The Middle Ages a period in history between the last emperor of Rome, 475 A.D., and the Renaissance, about 1450.
The material with which an artist works (marble, clay, paint, wood, ink, etc.).
oil copal varnish
An oil containing resins which dry to a hard, protective finish.
Paint that is created by mixing oil with colored pigments that are ground into powder.
Allowing no light to pass through, so that nothing can be seen through it.
A Turkish empire that included parts of Asia and the Middle East.
A large and usually official residence in Italy, more often a public building rather than a private residence.
Patrons were clients, or consumers, during the Renaissance and they were generally considered to be the true "creator" of an artwork. The patron hired the artist and specified what they wanted and how much they would spend on time and materials. Contracts between patrons and artists often stipulated the quality and quantity of materials and could specify compositional details, such as the name of a given saint or the subject of the narrative scene.
The two-dimensional, flat surface of a painting, drawing, or print.
Solid colored material, such as minerals, that form the basis of all types of paint.
An oil used to thin oil paint, can be substituted for linseed oil.
A painting, drawing, bust, photograph, or other representation of a realperson, living or dead, especially of the face.
Red, yellow, and blue. All other colors are mixed from these three primary colors.
A machine that presses inked plates containing images or text onto paper or textiles.
A representation of somebody's face as seen from the side.
The size of one shape or form in relation to another.
A person who adheres to the beliefs of Protestantism a Christian religion that denounced the Roman Catholic Church in the 16th century.
The relationship in quantity, amount, or size between two things.
A European movement in the 16th century that sought to reform corrupt practices of the Roman Catholic Church and resulted in the development of Protestantism.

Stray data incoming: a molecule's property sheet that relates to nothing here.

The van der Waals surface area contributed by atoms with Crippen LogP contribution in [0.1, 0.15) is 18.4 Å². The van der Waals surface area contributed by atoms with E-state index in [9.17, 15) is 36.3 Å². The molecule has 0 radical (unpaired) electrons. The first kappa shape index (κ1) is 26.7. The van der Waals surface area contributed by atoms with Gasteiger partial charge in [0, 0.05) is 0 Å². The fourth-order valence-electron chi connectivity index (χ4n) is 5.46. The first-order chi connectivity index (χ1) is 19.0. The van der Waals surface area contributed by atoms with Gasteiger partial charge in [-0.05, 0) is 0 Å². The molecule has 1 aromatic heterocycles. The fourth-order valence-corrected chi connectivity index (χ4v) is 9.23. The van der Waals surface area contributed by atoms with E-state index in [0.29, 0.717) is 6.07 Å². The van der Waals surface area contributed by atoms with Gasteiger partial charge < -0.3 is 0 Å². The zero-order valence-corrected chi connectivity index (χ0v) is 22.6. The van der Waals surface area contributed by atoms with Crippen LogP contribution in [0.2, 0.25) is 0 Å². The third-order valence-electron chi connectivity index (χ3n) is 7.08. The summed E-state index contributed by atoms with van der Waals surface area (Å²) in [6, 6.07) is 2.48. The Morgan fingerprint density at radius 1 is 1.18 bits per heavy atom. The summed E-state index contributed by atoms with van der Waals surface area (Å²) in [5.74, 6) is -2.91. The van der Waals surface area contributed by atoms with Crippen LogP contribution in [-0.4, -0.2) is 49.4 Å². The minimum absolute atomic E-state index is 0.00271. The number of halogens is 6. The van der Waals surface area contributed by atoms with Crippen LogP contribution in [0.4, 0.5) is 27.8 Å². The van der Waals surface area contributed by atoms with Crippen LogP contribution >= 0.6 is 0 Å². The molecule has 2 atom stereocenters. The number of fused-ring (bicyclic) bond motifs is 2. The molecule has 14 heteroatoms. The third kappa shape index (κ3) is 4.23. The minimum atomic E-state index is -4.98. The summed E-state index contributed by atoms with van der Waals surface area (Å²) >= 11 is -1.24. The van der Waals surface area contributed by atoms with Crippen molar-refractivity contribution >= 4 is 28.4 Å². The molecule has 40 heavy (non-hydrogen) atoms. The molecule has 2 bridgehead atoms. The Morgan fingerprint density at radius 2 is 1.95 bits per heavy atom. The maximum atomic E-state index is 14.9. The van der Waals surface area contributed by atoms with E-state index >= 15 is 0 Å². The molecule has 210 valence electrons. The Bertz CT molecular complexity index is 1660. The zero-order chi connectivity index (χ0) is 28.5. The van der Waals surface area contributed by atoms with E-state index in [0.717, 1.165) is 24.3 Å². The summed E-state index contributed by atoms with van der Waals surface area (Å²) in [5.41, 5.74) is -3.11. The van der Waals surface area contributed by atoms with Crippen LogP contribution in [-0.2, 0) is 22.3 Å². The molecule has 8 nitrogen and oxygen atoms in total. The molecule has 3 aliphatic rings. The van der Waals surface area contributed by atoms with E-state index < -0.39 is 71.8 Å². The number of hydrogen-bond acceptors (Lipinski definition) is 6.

The reoccurrence of something in the same form. Regular repetition is a characteristic of pattern.
The size of an object; the size of a work of art.
Colors formed by mixing together two primary colors. Red and yellow make orange, blue and yellow make green, and red and blue make violet.
A trade route stretching from Xian, China to the Mediterranean Sea, active from about 100 BC until the discovery of a sea route from Europe to Asia in the late 15th century dealt a damaging blow to trade along the Silk Road.
Refers to the distance or area between, around, above, below, or within things. Some art forms are three-dimensional (having height, width, and depth) and physically occupy space. Others begin with a two-dimensional surface and may create the illusion of space or depth.
A substance similar to turpentine used to thin oils and speed drying time.
The subject of a work of art; what the work of art is "about."
Having height, width and depth, as in the case of free-standing sculpture.
A representation of somebody turned part way between a profile and a full frontal view of the face.
Allowing light to pass through; having a glowing appearance as if light were coming through.
A painting or carving made of three panels. Often triptychs served as altarpieces where the panels were hinged together so that when the outer panels were folded, the middle part was entirely covered.
A flat surface, which has only height and width.
Prints made from blocks of wood carved with pictures or text. The blocks are covered with Ink and then pressed on to paper where the Image or text Is transferred.